IE 8 to get 'porn mode'?

IE 8 to get 'porn mode'?

Summary: No doubt, Microsoft has been holding back some features that will be added to the new IE 8 Beta 2 test build. Istartedsomething's Long Zheng blogged on August 20 about one such possibility: Private browsing, a k a "porn mode."

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TOPICS: Browser, Microsoft
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The countdown to Internet Explorer (IE) 8 Beta 2 is on. Microsoft said the consumer-focused IE 8 test release would be available in August. There are just 11 days left....

No doubt, Microsoft has been holding back some features that will be added to the new test build. Istartedsomething's Long Zheng blogged on August 20 about one such possibility: Private browsing, a k a "porn mode." Private browsing is a feature that the Mozilla team ended up pulling from Firefox 3 (and 3.1), but one that Safari has had since 2005.

Private browsing allows those browsing the Web to erase their online tracks in history, cache and personal information entered and shared by a user on a Web page.

I asked Microsoft whether Zheng was right, and all a spokeswoman would say is the company will have more to say about privacy as IE 8 evolves.

There have been a couple of IE Blog posts that offer hints that Microsoft may be going beyond the pure "private browsing" mode.

From a June 24, 2008 IE Blog post on trustworthy browsing:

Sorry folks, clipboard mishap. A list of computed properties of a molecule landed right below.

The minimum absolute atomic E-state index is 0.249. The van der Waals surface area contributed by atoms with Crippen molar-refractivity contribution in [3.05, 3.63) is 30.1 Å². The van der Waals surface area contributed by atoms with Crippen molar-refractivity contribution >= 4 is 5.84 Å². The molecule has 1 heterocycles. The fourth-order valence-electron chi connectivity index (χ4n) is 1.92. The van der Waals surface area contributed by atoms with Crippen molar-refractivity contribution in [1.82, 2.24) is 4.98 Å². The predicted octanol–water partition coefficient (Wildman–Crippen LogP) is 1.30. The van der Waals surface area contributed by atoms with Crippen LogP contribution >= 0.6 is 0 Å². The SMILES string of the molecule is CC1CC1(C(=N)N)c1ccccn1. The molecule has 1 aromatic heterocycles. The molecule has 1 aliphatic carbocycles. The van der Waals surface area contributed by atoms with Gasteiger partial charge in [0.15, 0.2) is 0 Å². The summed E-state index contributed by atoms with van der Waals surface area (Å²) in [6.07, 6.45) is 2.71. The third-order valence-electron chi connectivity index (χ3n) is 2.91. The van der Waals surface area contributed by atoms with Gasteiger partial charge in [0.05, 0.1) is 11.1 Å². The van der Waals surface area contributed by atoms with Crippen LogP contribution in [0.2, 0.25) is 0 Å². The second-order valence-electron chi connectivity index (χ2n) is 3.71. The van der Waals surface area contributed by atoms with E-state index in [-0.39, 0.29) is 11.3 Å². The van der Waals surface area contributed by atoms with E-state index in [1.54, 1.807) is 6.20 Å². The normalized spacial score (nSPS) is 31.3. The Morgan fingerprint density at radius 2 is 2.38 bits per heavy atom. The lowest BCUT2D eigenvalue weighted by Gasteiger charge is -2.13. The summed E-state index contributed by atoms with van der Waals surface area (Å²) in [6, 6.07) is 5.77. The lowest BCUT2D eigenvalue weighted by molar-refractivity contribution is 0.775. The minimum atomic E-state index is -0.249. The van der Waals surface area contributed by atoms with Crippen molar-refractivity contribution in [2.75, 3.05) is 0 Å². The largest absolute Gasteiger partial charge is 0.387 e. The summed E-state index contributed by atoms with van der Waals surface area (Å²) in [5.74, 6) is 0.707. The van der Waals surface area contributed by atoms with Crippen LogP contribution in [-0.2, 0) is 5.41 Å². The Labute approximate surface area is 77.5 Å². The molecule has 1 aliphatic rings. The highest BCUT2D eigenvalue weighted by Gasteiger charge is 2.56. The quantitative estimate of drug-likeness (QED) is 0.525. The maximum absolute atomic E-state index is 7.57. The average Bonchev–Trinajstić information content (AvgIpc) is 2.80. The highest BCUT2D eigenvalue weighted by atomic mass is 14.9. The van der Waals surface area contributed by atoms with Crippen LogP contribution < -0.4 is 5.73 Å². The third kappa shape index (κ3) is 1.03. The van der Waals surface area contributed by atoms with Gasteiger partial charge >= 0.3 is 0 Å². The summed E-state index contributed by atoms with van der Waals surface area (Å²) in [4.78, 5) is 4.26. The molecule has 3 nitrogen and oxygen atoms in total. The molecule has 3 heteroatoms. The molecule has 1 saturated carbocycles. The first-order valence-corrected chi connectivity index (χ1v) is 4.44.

"(T)there’s more to online privacy than cookies, as cookies are only one implementation of content that can disclose information to websites. In some discussions, people have also described IE7’s Phishing Filter as a privacy feature because it helps protect users from sharing information. The larger challenge here is notifying users clearly about what sites they’re disclosing information to and enabling them to control that disclosure if they choose. As we talk more about privacy, we will broaden the discussion to include additional protections from sharing information that the browser can offer users."

Some IE users have been saying for years that they want somthing more granular than the current browser option to delete all cookies or all temporary Internet files. From way back in 2006 in the comments on the IE Blog, poster Nick Davis said:

"I *hate* clearing my history, because lots of history is useful. What's that new supplier's site I went to last week and forgot to bookmark, etc. I hate losing all that info, just to cover up the fact that I, ahem, bought a gift for a loved one.

"Selective history. That's what we need. Or a way to selectively delete browsing history after the fact. I mean, we're only over 10 years into this whole web browser thing, and we have basically the same feature since v1."

Any guesses as to what Microsoft might deliver on the privacy front with the forthcoming IE 8 Beta 2 and/or final release (slated to be available before the end of 2008)?

Topics: Browser, Microsoft

About

Mary Jo has covered the tech industry for 30 years for a variety of publications and Web sites, and is a frequent guest on radio, TV and podcasts, speaking about all things Microsoft-related. She is the author of Microsoft 2.0: How Microsoft plans to stay relevant in the post-Gates era (John Wiley & Sons, 2008).

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104 comments
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  • Double-edged swords

    Several years ago, our company implemented very stringent usage rules on our IT assets, including Internet access. And the IT department installed "monitoring tools" aka spyware to keep an eye on the rank-and-file.

    The result? A number of employees got fired for surfing porn, trading files, and storing music on company computers. A few got warned for shopping online, playing games, or surfing sports scores. Most of the "senior" management were in fact seniors who did not use their PC's or the network for anything other than email.